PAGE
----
S100A8/A9 activate key genes and pathways in colon tumor progression
ABSTRACT: Studies using bone marrow chimeric mice revealed that S100A8/A9 expression on myeloid cells is essential for development of colon tumors. Our results thus reveal a novel role for myeloid-derived S100A8/A9 in activating specific downstream genes associated with tumorigenesis and in promoting tumor growth and metastasis. Overall design: Subconfluent cultures of MC38 cells were serum-starved for 16 hrs and activated with 10ug/mL S100A8/A9 for 6 hrs. Total RNA was extracted from unactivated or activated cells. 2 replicates each per stimulated cells, unstimulated cells, and control cells.
Project description:Studies using bone marrow chimeric mice revealed that S100A8/A9 expression on myeloid cells is essential for development of colon tumors. Our results thus reveal a novel role for myeloid-derived S100A8/A9 in activating specific downstream genes associated with tumorigenesis and in promoting tumor growth and metastasis. Subconfluent cultures of MC38 cells were serum-starved for 16 hrs and activated with 10ug/mL S100A8/A9 for 6 hrs. Total RNA was extracted from unactivated or activated cells. 2 replicates each per stimulated cells, unstimulated cells, and control cells.
Project description:To shed light on the early processes of immune response to peripheral nerve injury, we first used genome-wide transcriptional profiling and bioinformatics (Ingenuity, NextBio) pathway analyses of the proximal (P; regenerating) and distal (D; degenerating) nerve stumps at day 1 in the sciatic nerve axotomy model in rats. We identified a number of specific immunomodulatory genes and pathways that were regulated shortly post-injury in both the P and D segments, including all members of the interleukin (IL), chemokine, tumor necrosis factor (TNF), matrix metalloproteinase (MMP), toll-like receptor (TLR), tissue inhibitor of metalloproteinase (TIMP), ion channel and myosin families. Immunomodulatory calcium-binding S100A8 and S100A9 were the top up-regulated genes in both the D and P segments. In cultured Schwann cells stimulated with the purified S100A8/A9 heterodimer we recorded a high level of similarity of the activated genes and pathways with that of the injured nerve, especially in the activation of the chemokine and cytokine gene networks that support agranulocyte and granulocyte chemotaxis, adhesion, transmigration and rolling signaling pathways. We also confirmed activation of multiple cell death related gene networks supporting TNFR1, natural killer cell receptor and death receptor apoptosis signaling in the D stump, and the gluconeogenesis/glycolysis and cytoskeletal motility signaling in the P stump, corroborated by activation of ERK, PI3K and JNK kinase pathways. As compared to the D segment, multiple additional pathways were more efficiently upregulated in the P stump, including the IL-6 and -17, MMP-9, calcium, activated agranulocyte, leukocyte rolling and glutathione-mediated detoxification signaling pathways. These data suggest that shortly after nerve injury, upregulation of S100A8/A9 is responsible for the expression and release of chemokines and cytokines by Schwann cells, necessary to generate the initial chemotactic gradient and guide the hematogenous immune cells into the injury site. Gene expression profiling of total RNAs extracted from injured and non-injured rat sciatic nerves, and primary rat Schwann cells stimulated with S100A8/A9 proteins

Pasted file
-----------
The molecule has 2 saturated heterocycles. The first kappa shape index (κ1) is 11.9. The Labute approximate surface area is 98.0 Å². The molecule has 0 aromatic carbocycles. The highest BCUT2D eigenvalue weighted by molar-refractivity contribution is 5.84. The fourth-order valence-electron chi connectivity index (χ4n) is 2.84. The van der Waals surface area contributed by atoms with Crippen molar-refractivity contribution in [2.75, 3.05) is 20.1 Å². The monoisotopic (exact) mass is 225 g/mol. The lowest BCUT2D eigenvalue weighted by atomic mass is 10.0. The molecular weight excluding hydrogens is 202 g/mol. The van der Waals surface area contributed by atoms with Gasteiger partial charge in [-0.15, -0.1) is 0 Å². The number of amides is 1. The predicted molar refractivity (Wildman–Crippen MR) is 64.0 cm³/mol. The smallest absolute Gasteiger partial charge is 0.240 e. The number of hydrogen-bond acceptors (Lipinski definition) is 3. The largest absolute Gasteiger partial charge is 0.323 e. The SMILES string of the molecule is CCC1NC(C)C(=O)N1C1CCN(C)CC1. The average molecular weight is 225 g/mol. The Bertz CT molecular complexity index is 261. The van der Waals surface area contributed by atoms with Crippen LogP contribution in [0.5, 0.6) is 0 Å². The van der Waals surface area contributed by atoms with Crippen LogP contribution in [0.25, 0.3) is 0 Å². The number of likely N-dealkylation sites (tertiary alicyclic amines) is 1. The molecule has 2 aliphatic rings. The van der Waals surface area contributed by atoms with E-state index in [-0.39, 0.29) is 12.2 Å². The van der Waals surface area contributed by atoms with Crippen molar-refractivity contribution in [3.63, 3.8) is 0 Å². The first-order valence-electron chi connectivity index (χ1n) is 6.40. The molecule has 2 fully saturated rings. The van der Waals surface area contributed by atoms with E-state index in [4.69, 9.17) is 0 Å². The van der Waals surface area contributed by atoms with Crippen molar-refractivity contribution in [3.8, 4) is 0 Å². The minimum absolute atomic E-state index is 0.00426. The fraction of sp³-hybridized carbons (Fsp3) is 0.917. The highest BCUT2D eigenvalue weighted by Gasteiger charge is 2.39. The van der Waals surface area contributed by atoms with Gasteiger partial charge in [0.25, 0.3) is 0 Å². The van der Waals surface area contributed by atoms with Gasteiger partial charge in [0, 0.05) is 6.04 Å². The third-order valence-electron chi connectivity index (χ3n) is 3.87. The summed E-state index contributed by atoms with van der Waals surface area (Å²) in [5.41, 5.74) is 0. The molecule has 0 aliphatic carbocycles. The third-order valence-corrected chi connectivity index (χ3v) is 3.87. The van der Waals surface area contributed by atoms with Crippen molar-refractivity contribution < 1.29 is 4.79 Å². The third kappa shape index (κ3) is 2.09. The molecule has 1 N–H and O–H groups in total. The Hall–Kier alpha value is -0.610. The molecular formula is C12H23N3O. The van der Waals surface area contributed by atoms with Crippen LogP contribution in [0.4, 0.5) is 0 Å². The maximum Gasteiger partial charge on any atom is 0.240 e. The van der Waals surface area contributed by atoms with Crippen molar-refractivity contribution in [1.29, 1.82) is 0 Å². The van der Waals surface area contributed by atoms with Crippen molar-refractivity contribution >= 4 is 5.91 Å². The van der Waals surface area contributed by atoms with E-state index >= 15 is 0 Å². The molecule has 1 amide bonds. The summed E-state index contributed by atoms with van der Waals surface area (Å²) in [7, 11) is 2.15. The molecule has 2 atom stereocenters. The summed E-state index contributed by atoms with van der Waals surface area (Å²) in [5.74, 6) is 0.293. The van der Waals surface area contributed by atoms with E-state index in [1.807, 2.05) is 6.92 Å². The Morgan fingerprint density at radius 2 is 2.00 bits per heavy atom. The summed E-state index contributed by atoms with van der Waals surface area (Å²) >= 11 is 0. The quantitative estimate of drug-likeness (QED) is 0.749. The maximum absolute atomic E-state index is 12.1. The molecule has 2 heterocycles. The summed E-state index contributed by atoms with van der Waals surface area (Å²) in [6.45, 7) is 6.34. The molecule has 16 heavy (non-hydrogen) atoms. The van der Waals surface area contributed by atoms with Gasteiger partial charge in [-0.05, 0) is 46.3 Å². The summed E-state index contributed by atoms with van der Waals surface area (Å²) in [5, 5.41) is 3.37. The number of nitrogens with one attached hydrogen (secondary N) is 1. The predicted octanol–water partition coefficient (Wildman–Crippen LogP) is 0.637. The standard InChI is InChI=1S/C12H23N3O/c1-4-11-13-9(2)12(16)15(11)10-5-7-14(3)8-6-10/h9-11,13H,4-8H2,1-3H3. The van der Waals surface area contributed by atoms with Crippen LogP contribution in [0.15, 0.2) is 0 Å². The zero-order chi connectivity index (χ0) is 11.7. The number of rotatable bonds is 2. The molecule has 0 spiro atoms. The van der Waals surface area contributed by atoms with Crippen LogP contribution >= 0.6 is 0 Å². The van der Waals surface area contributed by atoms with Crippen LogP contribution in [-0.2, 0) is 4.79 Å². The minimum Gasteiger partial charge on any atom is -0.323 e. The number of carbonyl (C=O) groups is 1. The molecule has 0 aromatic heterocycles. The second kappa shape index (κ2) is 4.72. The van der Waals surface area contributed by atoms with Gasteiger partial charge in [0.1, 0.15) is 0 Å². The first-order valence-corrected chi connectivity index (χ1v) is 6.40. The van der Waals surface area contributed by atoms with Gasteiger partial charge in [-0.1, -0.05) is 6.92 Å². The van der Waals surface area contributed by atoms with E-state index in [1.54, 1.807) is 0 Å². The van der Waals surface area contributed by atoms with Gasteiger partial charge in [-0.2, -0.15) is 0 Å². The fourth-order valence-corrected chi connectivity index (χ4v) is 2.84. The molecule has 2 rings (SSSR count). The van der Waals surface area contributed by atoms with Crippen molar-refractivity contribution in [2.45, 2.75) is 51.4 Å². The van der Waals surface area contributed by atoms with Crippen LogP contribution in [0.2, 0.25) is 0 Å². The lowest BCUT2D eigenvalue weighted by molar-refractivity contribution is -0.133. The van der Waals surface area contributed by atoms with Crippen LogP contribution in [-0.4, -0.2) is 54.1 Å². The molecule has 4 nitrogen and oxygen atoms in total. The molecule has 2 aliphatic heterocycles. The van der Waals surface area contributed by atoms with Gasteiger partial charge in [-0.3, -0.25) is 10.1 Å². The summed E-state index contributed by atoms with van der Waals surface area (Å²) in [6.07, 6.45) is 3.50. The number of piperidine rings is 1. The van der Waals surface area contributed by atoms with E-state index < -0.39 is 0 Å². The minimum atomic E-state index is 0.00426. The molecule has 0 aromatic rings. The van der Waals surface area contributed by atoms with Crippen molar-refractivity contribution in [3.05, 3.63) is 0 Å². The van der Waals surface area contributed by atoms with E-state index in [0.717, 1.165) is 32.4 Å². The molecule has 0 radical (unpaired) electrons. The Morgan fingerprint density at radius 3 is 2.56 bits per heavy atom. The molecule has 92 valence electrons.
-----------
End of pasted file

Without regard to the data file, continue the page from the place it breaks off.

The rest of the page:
Project description:Investigation of the molecular effects of myeloid cells on cancer cells. Myeloid cells were shown to promote metastatic liver progression but the mechanisms involved is unknown. Here we examined gene expression changes in cancer cells upon myeloid cell depletion. Total RNA was isolated from FACS sorted MC38 colon cancer cells in tumor bearing livers of CD11bDTR transgenic mice after PBS (control) or DT (depletion) treatments.